I had been looking for an alcohol-free hand sanitizer for some time now that I could use on the go when I would not have access to soap and water, like at the playground, or after changing a diaper in the car (not while in motion) when we are out and about. I knew the alcohol-based ones were not safe for kids. If a child ingested it, they could get alcohol poisoning, so I didn’t even want alcohol-based sanitizers in the house knowing I can’t use it without my toddler begging for some as well. I prefer to avoid the ER.

Also, Triclosan is toxic, so that was out as well. As well as parabens, phthalates, PEG compounds, etc.

So a few weeks ago I stumbled upon CleanWell Hand Sanitizer. It claimed to be all natural, alcohol and triclosan free and kills 99.99% of germs, including MRSA, staph, E. coli, and Salmonella. It is botanically based, and no pesticides or chemicals are used. Plants are also a renewable resource. No petrochemicals or harmful byproducts are created during harvesting or manufacturing.

cleanwell6oz

OK, I gotta be honest here, I LOVE this stuff. It smells great – a nice herbal smell. One or two sprays is all you need. One 1 ounce bottle will yield 225+ sprays, so you get 4 times as many uses as the gel sanitizers.

CleanWell Hand Sanitizer is safe, no parabens, phthalates, alcohol or other ickies. Thymus Vulgaris Oil is the active ingredient (hence the herbal scent). EWG’s cosmetic’s database does not list Clean Well Hand Sanitizer, but I entered the individual ingredients and everything was in the safe (0-2) category except citric acid which was a 4 (it seems mostly for skin sensitivities).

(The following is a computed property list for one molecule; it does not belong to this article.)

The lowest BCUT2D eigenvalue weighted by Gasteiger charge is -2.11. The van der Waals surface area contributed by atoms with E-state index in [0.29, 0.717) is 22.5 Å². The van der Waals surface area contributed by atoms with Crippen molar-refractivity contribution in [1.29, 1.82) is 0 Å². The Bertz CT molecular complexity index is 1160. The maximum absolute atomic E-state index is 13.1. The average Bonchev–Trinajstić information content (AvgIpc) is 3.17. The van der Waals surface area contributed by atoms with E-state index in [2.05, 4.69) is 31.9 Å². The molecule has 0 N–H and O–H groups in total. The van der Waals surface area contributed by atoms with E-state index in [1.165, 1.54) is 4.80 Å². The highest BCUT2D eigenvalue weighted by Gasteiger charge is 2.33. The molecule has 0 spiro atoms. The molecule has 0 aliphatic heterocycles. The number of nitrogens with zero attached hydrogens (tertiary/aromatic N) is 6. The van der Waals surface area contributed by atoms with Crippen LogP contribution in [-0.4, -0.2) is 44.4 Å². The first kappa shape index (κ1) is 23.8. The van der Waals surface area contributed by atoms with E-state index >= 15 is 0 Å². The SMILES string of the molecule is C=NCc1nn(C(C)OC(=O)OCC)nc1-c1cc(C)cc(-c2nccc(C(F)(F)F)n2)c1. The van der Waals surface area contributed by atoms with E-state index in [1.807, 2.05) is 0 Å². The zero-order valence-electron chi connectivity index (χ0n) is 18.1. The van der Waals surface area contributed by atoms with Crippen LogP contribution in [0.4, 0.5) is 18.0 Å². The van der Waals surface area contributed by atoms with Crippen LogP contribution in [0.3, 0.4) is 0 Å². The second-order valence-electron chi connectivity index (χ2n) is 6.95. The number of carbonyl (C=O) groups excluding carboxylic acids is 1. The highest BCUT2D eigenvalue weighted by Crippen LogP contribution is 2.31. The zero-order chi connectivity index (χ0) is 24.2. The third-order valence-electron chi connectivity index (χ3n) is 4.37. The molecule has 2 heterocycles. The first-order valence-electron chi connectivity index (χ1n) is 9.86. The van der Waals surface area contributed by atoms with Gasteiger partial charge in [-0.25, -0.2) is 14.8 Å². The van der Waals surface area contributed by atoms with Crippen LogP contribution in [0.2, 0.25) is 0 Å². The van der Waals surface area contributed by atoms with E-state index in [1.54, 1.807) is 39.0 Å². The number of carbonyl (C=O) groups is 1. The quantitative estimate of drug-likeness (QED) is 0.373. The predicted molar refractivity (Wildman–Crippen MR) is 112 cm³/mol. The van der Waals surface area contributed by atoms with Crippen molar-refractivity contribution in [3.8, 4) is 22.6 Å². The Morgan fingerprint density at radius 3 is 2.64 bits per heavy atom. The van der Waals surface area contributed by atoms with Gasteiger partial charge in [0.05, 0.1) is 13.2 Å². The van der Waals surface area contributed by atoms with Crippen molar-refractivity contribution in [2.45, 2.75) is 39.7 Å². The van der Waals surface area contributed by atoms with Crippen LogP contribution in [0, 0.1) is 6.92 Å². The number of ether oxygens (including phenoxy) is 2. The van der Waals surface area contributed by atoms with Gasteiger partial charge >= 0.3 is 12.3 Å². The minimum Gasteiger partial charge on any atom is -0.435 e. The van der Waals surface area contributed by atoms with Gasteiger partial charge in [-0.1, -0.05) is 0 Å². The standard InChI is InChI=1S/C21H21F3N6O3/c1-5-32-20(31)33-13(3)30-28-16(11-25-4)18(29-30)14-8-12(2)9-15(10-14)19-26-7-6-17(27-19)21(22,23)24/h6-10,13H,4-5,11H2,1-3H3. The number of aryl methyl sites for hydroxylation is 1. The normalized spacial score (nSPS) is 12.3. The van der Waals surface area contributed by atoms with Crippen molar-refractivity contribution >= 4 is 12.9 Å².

It’s important to note that there are good bacteria and bad bacteria, so using antibacterial products on a regular basis is not good or recommended. In fact, the over use of antibiotics and antibacterial products cases viruses to mutate creating superbugs and strains that are resistant to medication. So while CleanWell is a great product, it, along with other hand sanitizers and antibacterial products, should never be used on a regular basis. It should only be used when hand washing with regular soap and water is not an option (think port-a-potty, wiping noses in the car, etc.)

CleanWell Hand Sanitizer is available in purse/travel size (1 oz) and regular size (6 oz). I’d recommend several to keep in various places – your purse, the diaper bag(s), at work – so you will have it when needed. I have one in each diaper bag (we have 3), in my purse and on the changing table (easy for between kids when I am changing both).

CleanWell has a whole family of products including CleanWell Sanitizing Wipes, CleanWell Foaming Hand Wash and the CleanWell Hand Sanitizer.

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Organic Milk vs Hormone Free Milk

Alison asked if hormone-free milk was as good as organic.

As for as Organic milk vs hormone free, neither will have the hormone added, but the hormone “free”-only will still have pesticide residue. Organic milk comes from cows fed an organic diet – grain or grass. In most cases, organic cows are treated better (more room per cow, most organic cows graze in an open pasture), while conventional cows don’t have much room to move around. So that to me even means healthier milk since cows treated better tend to be healthier anyway, thus not needing antibiotics, etc.

art_rbst_free_milk_cnn

Hormone free vs organic – cows naturally produce hormones, so the milk is not entirely hormone free, however no synthetic hormones are added (which to me is still better than conventional milk). However, it seems as though “hormone-free” is more of a marketing term.